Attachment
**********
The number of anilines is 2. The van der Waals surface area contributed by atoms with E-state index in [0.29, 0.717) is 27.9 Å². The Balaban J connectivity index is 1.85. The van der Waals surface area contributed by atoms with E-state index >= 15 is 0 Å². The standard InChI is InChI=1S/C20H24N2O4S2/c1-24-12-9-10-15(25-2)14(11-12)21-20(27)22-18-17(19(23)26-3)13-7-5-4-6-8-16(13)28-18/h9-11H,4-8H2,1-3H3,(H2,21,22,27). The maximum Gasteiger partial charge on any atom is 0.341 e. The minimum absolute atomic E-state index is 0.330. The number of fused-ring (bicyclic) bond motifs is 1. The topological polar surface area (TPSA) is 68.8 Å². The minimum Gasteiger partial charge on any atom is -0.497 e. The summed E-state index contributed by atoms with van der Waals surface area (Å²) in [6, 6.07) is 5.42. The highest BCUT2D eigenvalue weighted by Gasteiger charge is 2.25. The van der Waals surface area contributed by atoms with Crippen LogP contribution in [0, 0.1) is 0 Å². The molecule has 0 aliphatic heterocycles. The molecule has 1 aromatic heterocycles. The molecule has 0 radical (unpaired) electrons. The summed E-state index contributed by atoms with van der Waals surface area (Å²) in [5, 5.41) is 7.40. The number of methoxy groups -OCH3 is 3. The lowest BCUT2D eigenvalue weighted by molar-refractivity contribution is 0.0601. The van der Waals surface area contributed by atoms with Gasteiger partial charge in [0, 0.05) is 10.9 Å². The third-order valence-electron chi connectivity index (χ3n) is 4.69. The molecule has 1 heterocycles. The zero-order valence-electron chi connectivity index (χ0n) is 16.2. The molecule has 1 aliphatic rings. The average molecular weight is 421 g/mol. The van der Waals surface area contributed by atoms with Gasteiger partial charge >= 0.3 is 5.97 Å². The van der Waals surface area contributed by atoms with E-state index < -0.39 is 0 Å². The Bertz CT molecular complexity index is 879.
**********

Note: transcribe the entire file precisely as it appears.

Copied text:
The number of anilines is 2. The van der Waals surface area contributed by atoms with E-state index in [0.29, 0.717) is 27.9 Å². The Balaban J connectivity index is 1.85. The van der Waals surface area contributed by atoms with E-state index >= 15 is 0 Å². The standard InChI is InChI=1S/C20H24N2O4S2/c1-24-12-9-10-15(25-2)14(11-12)21-20(27)22-18-17(19(23)26-3)13-7-5-4-6-8-16(13)28-18/h9-11H,4-8H2,1-3H3,(H2,21,22,27). The maximum Gasteiger partial charge on any atom is 0.341 e. The minimum absolute atomic E-state index is 0.330. The number of fused-ring (bicyclic) bond motifs is 1. The topological polar surface area (TPSA) is 68.8 Å². The minimum Gasteiger partial charge on any atom is -0.497 e. The summed E-state index contributed by atoms with van der Waals surface area (Å²) in [6, 6.07) is 5.42. The highest BCUT2D eigenvalue weighted by Gasteiger charge is 2.25. The van der Waals surface area contributed by atoms with Crippen LogP contribution in [0, 0.1) is 0 Å². The molecule has 0 aliphatic heterocycles. The molecule has 1 aromatic heterocycles. The molecule has 0 radical (unpaired) electrons. The summed E-state index contributed by atoms with van der Waals surface area (Å²) in [5, 5.41) is 7.40. The number of methoxy groups -OCH3 is 3. The lowest BCUT2D eigenvalue weighted by molar-refractivity contribution is 0.0601. The van der Waals surface area contributed by atoms with Gasteiger partial charge in [0, 0.05) is 10.9 Å². The third-order valence-electron chi connectivity index (χ3n) is 4.69. The molecule has 1 heterocycles. The zero-order valence-electron chi connectivity index (χ0n) is 16.2. The molecule has 1 aliphatic rings. The average molecular weight is 421 g/mol. The van der Waals surface area contributed by atoms with Gasteiger partial charge >= 0.3 is 5.97 Å². The van der Waals surface area contributed by atoms with E-state index < -0.39 is 0 Å². The Bertz CT molecular complexity index is 879.